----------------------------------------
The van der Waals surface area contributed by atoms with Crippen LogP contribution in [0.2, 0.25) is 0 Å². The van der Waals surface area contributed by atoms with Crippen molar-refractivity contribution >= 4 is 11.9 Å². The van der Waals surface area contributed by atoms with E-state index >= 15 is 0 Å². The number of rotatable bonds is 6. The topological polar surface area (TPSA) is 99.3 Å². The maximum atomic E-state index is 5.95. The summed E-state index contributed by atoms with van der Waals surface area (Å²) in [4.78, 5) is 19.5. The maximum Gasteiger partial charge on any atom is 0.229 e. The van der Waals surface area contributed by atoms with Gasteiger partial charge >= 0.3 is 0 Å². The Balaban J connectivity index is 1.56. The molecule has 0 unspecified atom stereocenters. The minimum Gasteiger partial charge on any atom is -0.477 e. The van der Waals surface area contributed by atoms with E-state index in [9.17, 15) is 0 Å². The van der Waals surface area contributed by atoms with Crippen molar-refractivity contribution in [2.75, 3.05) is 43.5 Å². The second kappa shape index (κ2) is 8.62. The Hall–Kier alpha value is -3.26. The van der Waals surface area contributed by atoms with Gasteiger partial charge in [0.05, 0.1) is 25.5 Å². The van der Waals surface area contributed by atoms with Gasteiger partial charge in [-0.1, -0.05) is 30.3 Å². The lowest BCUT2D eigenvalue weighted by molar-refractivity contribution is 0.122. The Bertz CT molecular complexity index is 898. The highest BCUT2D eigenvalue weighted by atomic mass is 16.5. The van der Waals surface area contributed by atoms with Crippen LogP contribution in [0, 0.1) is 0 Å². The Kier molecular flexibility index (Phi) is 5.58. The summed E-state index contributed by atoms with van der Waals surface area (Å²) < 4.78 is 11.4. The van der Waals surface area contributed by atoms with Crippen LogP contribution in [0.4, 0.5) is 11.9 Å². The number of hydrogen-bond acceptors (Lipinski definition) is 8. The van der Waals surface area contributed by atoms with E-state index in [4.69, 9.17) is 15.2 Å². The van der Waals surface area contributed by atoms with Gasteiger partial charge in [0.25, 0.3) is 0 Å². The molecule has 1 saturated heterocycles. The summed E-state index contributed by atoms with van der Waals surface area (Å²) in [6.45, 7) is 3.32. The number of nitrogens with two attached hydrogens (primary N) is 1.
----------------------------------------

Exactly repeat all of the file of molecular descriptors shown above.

The van der Waals surface area contributed by atoms with Crippen LogP contribution in [0.2, 0.25) is 0 Å². The van der Waals surface area contributed by atoms with Crippen molar-refractivity contribution >= 4 is 11.9 Å². The van der Waals surface area contributed by atoms with E-state index >= 15 is 0 Å². The number of rotatable bonds is 6. The topological polar surface area (TPSA) is 99.3 Å². The maximum atomic E-state index is 5.95. The summed E-state index contributed by atoms with van der Waals surface area (Å²) in [4.78, 5) is 19.5. The maximum Gasteiger partial charge on any atom is 0.229 e. The van der Waals surface area contributed by atoms with Gasteiger partial charge >= 0.3 is 0 Å². The Balaban J connectivity index is 1.56. The molecule has 0 unspecified atom stereocenters. The minimum Gasteiger partial charge on any atom is -0.477 e. The van der Waals surface area contributed by atoms with E-state index in [9.17, 15) is 0 Å². The van der Waals surface area contributed by atoms with Crippen molar-refractivity contribution in [2.75, 3.05) is 43.5 Å². The second kappa shape index (κ2) is 8.62. The Hall–Kier alpha value is -3.26. The van der Waals surface area contributed by atoms with Gasteiger partial charge in [0.05, 0.1) is 25.5 Å². The van der Waals surface area contributed by atoms with Gasteiger partial charge in [-0.1, -0.05) is 30.3 Å². The lowest BCUT2D eigenvalue weighted by molar-refractivity contribution is 0.122. The Bertz CT molecular complexity index is 898. The highest BCUT2D eigenvalue weighted by atomic mass is 16.5. The van der Waals surface area contributed by atoms with Crippen LogP contribution in [0, 0.1) is 0 Å². The Kier molecular flexibility index (Phi) is 5.58. The summed E-state index contributed by atoms with van der Waals surface area (Å²) < 4.78 is 11.4. The van der Waals surface area contributed by atoms with Crippen LogP contribution in [0.4, 0.5) is 11.9 Å². The number of hydrogen-bond acceptors (Lipinski definition) is 8. The van der Waals surface area contributed by atoms with E-state index in [4.69, 9.17) is 15.2 Å². The van der Waals surface area contributed by atoms with Gasteiger partial charge in [0.25, 0.3) is 0 Å². The molecule has 1 saturated heterocycles. The summed E-state index contributed by atoms with van der Waals surface area (Å²) in [6.45, 7) is 3.32. The number of nitrogens with two attached hydrogens (primary N) is 1.